The 10 Most Profitable Movies of All Time (as Return on Investment)

Just because a film rakes in millions at the box office doesn't mean it's profitable. Oftentimes in cinema, less is more.

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Avatar (2009) is well-known as the highest-grossing movie of all time, having earned almost $3 billion at the box office. But gross revenue and profitability are two different things.

To get profit, you also have to consider the production budget and how much it cost to create the film in the first place. For Avatar, James Cameron spent $237 million. That still leaves a lot of profit on the table, of course, but it puts things more into perspective.

Related: The Most Expensive Movies of All Time (And Why They Cost So Much)

For us, when we think of profitability, we're mainly thinking about return on investment (ROI)—for every dollar spent on production, how many dollars in profit did the movie bring in?

From this perspective, most of the movies that broke ROI records were small, independent films that managed to capture huge audiences. They might've had infinitesimally small budgets, but they made it work and they were handsomely rewarded for it.

In this list, we look at some of the most profitable movies that didn't cost much to make yet raked in huge profits at the box office.

10. Eraserhead (1977)

Production budget: $100,000

Box office revenue: $7 million

Return on investment: 6,900%

David Lynch only had a 22-page script for Eraserhead (1977), so he struggled to find financial backing. After eventually securing funds from the American Film Institute, Lynch shot the film in piece-meal fashion over five years before running out of the $100,000 budget.

Despite this, the film did relatively well, earning a little over $7 million at the box office. However, Eraserhead garnered something more valuable than money: cultural capital for Lynch.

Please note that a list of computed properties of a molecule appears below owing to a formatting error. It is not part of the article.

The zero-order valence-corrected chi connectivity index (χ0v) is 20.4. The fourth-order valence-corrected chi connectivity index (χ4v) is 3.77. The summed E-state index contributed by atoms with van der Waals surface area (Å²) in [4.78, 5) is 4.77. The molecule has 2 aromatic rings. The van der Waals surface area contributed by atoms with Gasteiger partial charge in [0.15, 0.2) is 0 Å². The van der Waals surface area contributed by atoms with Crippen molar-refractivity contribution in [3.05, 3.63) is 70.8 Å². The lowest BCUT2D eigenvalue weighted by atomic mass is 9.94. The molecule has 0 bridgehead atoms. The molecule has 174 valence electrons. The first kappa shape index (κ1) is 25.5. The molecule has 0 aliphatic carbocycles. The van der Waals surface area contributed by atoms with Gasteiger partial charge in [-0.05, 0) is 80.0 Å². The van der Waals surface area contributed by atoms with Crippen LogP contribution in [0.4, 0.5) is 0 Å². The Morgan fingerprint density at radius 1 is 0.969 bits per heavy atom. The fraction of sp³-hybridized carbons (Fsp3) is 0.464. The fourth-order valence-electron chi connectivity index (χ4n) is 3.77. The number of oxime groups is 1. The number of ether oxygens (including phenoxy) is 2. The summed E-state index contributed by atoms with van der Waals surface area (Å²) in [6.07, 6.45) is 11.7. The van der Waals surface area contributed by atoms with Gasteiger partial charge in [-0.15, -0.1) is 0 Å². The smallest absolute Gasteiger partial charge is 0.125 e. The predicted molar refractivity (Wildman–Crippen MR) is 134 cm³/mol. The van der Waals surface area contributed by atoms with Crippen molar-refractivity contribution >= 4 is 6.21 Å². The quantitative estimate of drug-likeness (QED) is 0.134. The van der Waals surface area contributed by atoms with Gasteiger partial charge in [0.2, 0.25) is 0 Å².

Famed filmmakers Stanley Kubrick and John Waters listed Eraserhead among their favorite films, and director Mel Brooks even asked Lynch to direct The Elephant Man (1980) based on the artistic style of it.

Related: The Most Surreal Movies of All Time

9. My Big Fat Greek Wedding (2002)

Production budget: $5 million

Box office revenue: $368.7 million

Return on investment: 7,274%

Nia Vardalos both wrote and starred in this box office success, which was such a success that it went on to become one of the most celebrated romance movies of the 21st century.

To this day, My Big Fat Greek Wedding is often referenced as a classic example of a cinema sleeper hit. Starting with a budget of $5 million, it raked in just shy of $369 million.

The $5 million budget was considered small among mainstream Hollywood productions, and the massive return on investment made it easy to greenlight a handful of sequels and spin-offs.

8. Friday the 13th (1980)

Production budget: $500,000

Box office revenue: $59.8 million

Return on investment: 11,860%

Following the success of Halloween (1978), Friday the 13th (1980) was pretty much a direct rip-off of the slasher flick's formula.

Inspired by the Finnish murders at Lake Bodom, the story follows a group of campers who are slowly picked off by a machete-wielding killer.

With a mere $500,000 to fund the project, Friday the 13th worked its magic to become a huge success, bringing in just under $60 million in box office revenue—nearly 120x the production budget.

Friday the 13th was also responsible for catapulting Kevin Bacon into Hollywood's stratosphere, so that's a double whammy of sorts.

Related: The Entire Friday the 13th Movie Franchise, Ranked

7. Easy Rider (1969)

Production budget: $400,000

Box office revenue: $60 million

Return on investment: 14,900%

Dennis Hopper's Easy Rider (1969) ushered in the New Hollywood era of filmmaking. Without a complete script, an established crew, or a single sober person among the entire cast, Peter Fonda and Dennis Hopper still made one of the most successful films of all time.

Working with a budget of roughly $400,000, Hopper and Fonda had to cut various corners to make things work. For example, the film was mostly shot using natural lighting (and Dennis Hopper would later remark that "God is a great gaffer").

Their methods paid off. Easy Rider garnered both critical acclaim and commercial attention, earning an impressive $60 million at the box office—almost exactly 150x the initial investment.

Related: The Best Movies That Started Without a Script

6. Super Size Me (2004)

Production budget: $65,000

Box office revenue: $11.5 million

Return on investment: 17,592%

Documentaries are a great example of important films that can be made relatively cheaply. Without the need for intense special effects or staggering payrolls for star-studded casts, they can do much with little.

With Super Size Me (2004), filmmaker Morgan Spurlock had a singular mission in mind: to warn the American people that their dietary habits were slowly killing them, and that their deteriorating health was being exploited by major corporations for record profits.